Top positive review
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Iron Maiden go epic and prog and shows every band that came after them how it's done. A classic.
on 3 November 2014
Despite a quite horrendous run of poor albums in the 1990's and particularly the two without Bruce Dickinson, Iron Maiden have enjoyed a massively successful resurgence following the Millennium, spear-headed by their fantastic albums led by 'Brave New World' and backed up be the excellent 'Dance of the Dead.'
The third, post-Millennium release, 'A Matter of Life and Death' continues the trend and even tops it! Make no mistake, this is one of the bands best albums EVER, a sentiment echoed by bassist and principal songwriter Steve Harris.
My first impressions however were rather negative, as I saw the length of each track and the album totalling a whopping 72 minutes, I did feel a bit disheartened as, often, when metal albums get to that length it means a lot of filler or over used / overly repeated riffs (think Metallica's 'St. Anger' for lack of a better example). Thankfully, my negativity was misplaced, as this epic album flew by in what felt like less than half the calculated time. 10 songs averaging 7 minutes of pure prog rock / metal gold.
You can pick any song as your highlight or favourite track, and all could be justified really. There isn't a hint of weakness in any of the songs. That said, my personal favourites are : 'Different World,' 'These Colours Don't Run,' 'The Reincarnation of Benjamin Breeg' and 'The Legacy,' ...but it's all good!
They went for a more 'live' sounding production on this album, and whilst that may make some sceptical, they need not be, as the rawness of this album really brings this album to life and suits its epic content and the riffs perfectly.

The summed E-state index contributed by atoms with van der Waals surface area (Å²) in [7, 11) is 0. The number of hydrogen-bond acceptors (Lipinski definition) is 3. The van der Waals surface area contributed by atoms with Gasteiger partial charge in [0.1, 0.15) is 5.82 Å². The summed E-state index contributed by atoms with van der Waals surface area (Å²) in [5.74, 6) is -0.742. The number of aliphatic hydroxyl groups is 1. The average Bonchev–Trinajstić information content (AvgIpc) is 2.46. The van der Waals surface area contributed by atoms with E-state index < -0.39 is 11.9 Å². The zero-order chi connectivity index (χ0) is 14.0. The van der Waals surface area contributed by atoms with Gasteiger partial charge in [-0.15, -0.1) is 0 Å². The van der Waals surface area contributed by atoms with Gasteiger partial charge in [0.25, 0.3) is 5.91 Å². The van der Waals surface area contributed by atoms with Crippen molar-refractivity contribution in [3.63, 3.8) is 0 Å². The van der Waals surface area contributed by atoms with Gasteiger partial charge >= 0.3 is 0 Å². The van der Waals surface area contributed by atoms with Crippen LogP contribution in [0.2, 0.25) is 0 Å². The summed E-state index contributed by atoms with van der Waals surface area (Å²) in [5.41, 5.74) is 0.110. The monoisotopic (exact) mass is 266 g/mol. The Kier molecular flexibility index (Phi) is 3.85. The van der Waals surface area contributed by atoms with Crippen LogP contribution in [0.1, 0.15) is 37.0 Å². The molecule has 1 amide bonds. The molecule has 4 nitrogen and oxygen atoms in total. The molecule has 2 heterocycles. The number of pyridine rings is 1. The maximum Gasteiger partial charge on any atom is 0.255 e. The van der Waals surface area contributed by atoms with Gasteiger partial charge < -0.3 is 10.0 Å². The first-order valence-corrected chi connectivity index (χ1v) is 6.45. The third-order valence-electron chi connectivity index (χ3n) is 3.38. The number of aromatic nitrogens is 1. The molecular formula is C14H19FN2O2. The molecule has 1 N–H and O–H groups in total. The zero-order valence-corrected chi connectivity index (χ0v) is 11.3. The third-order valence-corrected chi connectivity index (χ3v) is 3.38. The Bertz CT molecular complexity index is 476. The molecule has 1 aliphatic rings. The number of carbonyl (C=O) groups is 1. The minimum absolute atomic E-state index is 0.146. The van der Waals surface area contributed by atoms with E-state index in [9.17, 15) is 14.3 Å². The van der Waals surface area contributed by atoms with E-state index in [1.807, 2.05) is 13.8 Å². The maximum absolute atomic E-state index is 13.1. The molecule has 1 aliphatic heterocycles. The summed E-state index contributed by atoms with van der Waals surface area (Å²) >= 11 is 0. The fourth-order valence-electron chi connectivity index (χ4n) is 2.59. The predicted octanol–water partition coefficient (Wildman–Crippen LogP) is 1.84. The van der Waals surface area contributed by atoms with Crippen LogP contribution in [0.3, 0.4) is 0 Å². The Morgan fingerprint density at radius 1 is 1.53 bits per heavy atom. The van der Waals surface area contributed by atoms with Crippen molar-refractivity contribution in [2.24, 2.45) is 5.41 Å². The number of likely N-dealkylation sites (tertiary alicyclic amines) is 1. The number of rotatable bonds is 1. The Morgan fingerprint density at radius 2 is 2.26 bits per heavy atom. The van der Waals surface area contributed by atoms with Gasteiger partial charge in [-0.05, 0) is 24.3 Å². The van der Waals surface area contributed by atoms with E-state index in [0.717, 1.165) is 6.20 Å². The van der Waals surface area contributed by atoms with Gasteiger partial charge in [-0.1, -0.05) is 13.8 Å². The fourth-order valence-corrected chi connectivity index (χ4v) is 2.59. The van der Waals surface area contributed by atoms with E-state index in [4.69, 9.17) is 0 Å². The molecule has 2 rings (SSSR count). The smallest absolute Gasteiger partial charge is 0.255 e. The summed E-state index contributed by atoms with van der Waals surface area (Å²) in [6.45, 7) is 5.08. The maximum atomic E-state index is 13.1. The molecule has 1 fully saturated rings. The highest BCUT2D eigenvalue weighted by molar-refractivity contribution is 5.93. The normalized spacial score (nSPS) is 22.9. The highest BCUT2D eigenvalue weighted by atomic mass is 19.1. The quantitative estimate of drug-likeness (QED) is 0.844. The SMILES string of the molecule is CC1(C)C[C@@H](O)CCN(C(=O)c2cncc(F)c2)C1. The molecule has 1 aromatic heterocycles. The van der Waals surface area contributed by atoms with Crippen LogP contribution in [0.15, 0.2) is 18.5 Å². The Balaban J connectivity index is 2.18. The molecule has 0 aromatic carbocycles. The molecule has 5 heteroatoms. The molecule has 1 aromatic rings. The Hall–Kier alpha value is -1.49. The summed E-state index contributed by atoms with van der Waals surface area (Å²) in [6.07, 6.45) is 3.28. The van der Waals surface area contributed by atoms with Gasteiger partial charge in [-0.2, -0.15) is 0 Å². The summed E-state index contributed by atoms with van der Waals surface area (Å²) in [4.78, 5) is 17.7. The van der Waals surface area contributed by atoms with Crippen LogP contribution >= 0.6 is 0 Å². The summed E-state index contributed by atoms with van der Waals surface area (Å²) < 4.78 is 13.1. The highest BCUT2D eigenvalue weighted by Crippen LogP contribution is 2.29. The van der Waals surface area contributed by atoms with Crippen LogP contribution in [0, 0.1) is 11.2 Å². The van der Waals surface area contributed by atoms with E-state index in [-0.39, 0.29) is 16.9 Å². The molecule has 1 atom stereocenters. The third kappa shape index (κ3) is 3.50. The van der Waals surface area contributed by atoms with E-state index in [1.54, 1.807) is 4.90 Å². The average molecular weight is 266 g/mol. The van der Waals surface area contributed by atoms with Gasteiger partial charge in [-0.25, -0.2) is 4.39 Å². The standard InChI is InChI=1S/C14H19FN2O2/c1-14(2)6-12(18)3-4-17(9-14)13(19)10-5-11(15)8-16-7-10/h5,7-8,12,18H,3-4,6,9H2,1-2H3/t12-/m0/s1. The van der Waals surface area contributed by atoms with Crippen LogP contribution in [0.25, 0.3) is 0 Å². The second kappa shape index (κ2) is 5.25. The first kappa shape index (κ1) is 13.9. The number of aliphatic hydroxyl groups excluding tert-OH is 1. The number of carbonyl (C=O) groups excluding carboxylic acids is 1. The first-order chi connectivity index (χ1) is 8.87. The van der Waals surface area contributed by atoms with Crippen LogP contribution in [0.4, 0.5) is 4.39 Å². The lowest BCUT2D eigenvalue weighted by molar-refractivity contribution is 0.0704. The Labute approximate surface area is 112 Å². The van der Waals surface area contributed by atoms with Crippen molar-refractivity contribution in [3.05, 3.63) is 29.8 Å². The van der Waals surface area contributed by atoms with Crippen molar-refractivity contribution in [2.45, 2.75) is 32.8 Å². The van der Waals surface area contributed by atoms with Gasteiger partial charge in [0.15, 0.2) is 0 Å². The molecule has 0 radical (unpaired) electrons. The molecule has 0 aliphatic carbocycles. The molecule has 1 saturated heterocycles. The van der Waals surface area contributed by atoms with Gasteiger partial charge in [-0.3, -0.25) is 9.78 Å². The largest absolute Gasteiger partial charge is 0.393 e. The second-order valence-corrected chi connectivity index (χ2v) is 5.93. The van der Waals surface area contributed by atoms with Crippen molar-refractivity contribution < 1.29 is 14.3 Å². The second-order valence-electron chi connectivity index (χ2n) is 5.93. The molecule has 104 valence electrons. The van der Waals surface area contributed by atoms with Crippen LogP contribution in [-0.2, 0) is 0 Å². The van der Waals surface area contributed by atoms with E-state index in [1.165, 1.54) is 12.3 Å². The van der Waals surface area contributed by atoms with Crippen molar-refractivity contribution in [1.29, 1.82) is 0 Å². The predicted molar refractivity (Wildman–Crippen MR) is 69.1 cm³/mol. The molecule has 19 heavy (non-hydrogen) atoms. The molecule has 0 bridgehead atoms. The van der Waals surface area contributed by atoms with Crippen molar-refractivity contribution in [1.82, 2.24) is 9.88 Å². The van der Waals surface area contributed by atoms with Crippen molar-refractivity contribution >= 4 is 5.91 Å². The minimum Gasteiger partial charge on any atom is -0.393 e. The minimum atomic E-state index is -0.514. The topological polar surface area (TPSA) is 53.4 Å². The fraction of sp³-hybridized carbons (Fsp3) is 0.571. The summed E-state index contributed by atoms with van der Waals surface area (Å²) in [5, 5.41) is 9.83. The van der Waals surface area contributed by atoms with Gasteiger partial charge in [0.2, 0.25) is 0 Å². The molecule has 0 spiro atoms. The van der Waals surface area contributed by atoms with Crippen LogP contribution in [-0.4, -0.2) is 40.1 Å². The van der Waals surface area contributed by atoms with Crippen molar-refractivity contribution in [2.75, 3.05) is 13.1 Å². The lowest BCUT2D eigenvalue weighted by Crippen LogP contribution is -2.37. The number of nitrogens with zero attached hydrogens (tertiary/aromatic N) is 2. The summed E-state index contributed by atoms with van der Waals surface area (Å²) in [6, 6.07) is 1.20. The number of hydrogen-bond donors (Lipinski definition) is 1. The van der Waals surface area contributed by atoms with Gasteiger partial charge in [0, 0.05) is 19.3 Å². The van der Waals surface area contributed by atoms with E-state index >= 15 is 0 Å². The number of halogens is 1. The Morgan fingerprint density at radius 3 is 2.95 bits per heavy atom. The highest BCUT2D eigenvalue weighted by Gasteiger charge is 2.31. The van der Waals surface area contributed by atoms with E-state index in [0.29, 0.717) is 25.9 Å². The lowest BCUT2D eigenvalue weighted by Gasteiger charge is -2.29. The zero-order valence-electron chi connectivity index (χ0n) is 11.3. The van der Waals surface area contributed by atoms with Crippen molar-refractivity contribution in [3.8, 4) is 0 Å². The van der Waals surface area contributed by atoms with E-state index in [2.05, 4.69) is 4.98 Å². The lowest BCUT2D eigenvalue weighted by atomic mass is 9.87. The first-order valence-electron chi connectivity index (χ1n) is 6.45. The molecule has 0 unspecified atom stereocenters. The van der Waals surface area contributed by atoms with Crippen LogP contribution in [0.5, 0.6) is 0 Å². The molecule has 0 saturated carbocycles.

Some argue that this is a concept album, and you can see their point. The themes of most if not all the songs are based around war (especially), religion and death/horror, but then again how many Maiden songs aren't? The band have denied this and it is not as obviously a concept album as 'Seventh Son of a Seventh Son' but it does come close to being that format.
Is this the best Iron Maiden ever? It's definitely up there, and is certainly one of their most consistent albums. Whilst many would say its impossible to top the band's 1980's material, I would disagree to a degree, at least in the sense I wouldn't instantly dismiss one of their newer albums because of the year it was released. Whilst classic Maiden albums such as 'Number of the Beast' and 'Piece Of Mind' and the rest of their most celebrated albums are undeniable classics, they do often lack the sheer consistency and quality of this album, and that alone is testament to how great this album is and is easily in my top 3 Maiden albums. Can't recommend it enough.